COMPANIES THAT have a Big Four auditor are likely to provide better quality disclosures in financial statements prepared under IFRS, independent research has found.
Research from Cass Business School also found that high-quality financial reporting practices are more likely to be observed by companies operating in countries with stronger regulatory regimes.
According to the study, there is "considerable variation" across European countries in compliance with some impairment disclosure requirements, suggesting uneven application of IFRS.
Peter Pope, author of the report and director of the Centre for Financial Analysis and Reporting Research at Cass, said the research suggests the need for more effective accounting oversight.
"There is considerable scope for improvement in the application of IFRS by some European-listed companies. Until such improvements occur, the economic benefits claimed for harmonised financial reporting in this region and beyond may well remain elusive," said Pope.
The report, which looked at the financial statements of 4,474 listed companies from the EU and Switzerland, also raised concerns about the use of boilerplate language to alleviate the burden of compliance.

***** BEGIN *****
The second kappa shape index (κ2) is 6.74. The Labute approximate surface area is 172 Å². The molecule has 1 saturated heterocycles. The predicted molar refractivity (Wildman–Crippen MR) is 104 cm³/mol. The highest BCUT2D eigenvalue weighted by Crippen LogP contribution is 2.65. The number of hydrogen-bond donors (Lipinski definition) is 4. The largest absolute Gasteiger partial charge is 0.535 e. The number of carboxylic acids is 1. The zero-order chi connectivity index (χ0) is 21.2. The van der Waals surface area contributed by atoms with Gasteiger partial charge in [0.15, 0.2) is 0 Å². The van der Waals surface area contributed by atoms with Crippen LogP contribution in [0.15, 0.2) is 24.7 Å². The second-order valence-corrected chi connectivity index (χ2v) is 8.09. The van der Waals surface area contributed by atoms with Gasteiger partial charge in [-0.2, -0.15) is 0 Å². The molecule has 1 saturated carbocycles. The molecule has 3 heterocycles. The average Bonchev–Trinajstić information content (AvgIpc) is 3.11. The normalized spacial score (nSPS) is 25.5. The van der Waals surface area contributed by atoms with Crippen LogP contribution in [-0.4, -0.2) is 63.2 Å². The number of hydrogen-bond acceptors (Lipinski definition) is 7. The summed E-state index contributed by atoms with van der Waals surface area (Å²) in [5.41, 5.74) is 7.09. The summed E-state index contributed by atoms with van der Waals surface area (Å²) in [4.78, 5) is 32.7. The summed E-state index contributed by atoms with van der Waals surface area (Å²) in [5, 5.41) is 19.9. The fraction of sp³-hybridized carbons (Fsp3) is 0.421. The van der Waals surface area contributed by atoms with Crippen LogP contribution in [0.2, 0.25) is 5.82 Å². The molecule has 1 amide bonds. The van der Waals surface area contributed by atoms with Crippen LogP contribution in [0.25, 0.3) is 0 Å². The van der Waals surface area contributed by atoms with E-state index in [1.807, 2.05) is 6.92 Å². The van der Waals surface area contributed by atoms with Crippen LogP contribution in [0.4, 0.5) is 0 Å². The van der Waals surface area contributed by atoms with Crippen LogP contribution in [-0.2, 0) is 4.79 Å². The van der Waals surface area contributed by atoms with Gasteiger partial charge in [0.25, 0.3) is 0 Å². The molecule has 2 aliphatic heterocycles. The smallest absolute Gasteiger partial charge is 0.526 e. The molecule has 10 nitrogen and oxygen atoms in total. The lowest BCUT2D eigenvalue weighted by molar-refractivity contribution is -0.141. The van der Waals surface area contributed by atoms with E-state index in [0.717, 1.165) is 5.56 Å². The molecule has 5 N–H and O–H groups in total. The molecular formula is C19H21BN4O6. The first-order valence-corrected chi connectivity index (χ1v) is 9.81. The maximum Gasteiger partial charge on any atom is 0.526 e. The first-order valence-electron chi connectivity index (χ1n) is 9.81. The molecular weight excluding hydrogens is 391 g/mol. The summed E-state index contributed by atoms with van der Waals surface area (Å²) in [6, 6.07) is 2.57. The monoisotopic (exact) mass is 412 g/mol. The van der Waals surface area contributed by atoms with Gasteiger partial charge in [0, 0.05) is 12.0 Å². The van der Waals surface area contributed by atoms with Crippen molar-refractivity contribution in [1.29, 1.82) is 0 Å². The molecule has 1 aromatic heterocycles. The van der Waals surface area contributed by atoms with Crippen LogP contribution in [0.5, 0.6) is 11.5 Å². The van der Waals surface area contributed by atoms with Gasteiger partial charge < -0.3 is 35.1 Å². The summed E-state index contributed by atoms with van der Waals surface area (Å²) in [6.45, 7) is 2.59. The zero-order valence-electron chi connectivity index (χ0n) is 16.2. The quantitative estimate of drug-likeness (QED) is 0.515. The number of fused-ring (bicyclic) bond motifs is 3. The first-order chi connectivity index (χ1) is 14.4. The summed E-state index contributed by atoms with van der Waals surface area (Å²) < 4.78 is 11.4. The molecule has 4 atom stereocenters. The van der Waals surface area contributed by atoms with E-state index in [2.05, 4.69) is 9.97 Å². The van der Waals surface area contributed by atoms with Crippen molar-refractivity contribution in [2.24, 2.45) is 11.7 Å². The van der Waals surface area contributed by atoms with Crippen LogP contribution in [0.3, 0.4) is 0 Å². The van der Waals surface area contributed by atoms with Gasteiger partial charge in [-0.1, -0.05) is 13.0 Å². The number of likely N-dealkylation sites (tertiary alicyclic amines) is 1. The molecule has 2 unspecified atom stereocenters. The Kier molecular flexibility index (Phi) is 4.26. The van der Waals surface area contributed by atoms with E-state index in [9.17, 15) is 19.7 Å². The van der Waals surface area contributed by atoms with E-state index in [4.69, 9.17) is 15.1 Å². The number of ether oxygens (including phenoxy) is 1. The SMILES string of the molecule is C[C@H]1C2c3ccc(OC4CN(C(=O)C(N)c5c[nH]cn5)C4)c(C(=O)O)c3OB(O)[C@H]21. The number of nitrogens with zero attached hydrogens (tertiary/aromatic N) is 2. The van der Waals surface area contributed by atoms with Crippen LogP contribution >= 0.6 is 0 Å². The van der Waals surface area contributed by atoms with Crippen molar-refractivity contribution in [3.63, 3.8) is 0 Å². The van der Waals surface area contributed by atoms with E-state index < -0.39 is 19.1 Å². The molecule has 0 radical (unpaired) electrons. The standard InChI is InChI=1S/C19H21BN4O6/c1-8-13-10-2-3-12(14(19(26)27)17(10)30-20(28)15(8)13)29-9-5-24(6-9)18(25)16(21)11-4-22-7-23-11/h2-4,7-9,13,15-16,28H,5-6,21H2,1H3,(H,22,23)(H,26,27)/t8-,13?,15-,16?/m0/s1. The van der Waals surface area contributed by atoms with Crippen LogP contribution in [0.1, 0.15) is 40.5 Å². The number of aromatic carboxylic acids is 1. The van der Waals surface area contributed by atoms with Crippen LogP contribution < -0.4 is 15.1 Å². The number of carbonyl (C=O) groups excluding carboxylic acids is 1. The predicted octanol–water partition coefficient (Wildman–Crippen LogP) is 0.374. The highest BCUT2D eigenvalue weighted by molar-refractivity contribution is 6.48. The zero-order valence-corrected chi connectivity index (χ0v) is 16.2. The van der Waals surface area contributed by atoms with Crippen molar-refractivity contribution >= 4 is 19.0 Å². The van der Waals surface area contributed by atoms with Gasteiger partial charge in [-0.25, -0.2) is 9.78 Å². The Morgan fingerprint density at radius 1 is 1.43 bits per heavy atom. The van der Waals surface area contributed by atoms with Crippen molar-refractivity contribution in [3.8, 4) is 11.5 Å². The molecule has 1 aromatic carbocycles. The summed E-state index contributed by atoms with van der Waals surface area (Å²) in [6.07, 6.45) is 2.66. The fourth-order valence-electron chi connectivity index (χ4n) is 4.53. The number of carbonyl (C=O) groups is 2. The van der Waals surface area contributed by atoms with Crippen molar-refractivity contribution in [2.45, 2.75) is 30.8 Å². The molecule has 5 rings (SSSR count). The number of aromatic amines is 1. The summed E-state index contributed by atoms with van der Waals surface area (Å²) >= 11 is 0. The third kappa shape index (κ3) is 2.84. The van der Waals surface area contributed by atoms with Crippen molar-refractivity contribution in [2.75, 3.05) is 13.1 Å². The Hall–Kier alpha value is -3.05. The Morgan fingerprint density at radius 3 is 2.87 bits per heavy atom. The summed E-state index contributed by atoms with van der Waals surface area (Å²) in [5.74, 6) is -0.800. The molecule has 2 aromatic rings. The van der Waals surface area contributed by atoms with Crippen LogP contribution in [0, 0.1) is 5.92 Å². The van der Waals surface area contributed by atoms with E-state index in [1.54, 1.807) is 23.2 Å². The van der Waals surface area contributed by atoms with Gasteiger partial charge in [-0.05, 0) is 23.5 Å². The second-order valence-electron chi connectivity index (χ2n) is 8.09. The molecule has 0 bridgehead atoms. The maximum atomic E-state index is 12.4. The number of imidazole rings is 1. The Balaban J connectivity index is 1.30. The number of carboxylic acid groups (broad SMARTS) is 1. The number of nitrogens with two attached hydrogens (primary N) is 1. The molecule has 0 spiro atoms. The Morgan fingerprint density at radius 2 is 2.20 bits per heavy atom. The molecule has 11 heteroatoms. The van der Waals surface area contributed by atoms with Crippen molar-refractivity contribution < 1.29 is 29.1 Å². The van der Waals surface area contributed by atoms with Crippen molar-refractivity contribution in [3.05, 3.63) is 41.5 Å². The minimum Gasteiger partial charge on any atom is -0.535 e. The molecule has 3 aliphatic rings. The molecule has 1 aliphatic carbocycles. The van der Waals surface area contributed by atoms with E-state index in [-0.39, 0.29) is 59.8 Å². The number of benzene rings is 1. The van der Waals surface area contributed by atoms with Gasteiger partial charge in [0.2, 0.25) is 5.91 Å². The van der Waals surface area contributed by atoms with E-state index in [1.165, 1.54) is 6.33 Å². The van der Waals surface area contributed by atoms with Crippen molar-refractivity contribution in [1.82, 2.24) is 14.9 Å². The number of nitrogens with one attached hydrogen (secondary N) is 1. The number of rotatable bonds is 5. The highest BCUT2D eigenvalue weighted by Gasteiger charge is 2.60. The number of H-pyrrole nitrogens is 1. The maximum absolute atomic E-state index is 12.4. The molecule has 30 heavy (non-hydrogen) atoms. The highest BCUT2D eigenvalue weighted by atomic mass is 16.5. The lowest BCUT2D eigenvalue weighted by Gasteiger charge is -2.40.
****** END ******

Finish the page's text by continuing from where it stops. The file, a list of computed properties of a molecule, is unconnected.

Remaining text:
"The pressure on senior finance executives to support compliance with IFRS is not always prioritised as it should be," the report said. "While use of boilerplate language may be a means to fast-track the meeting of reporting requirements in the short-term, disclosures should be reviewed regularly and on a timely basis. Failure to do so can expose companies to risk which can have implications on future reporting periods and, in a worst case scenario, could impact company reputation if restatements are subsequently required."
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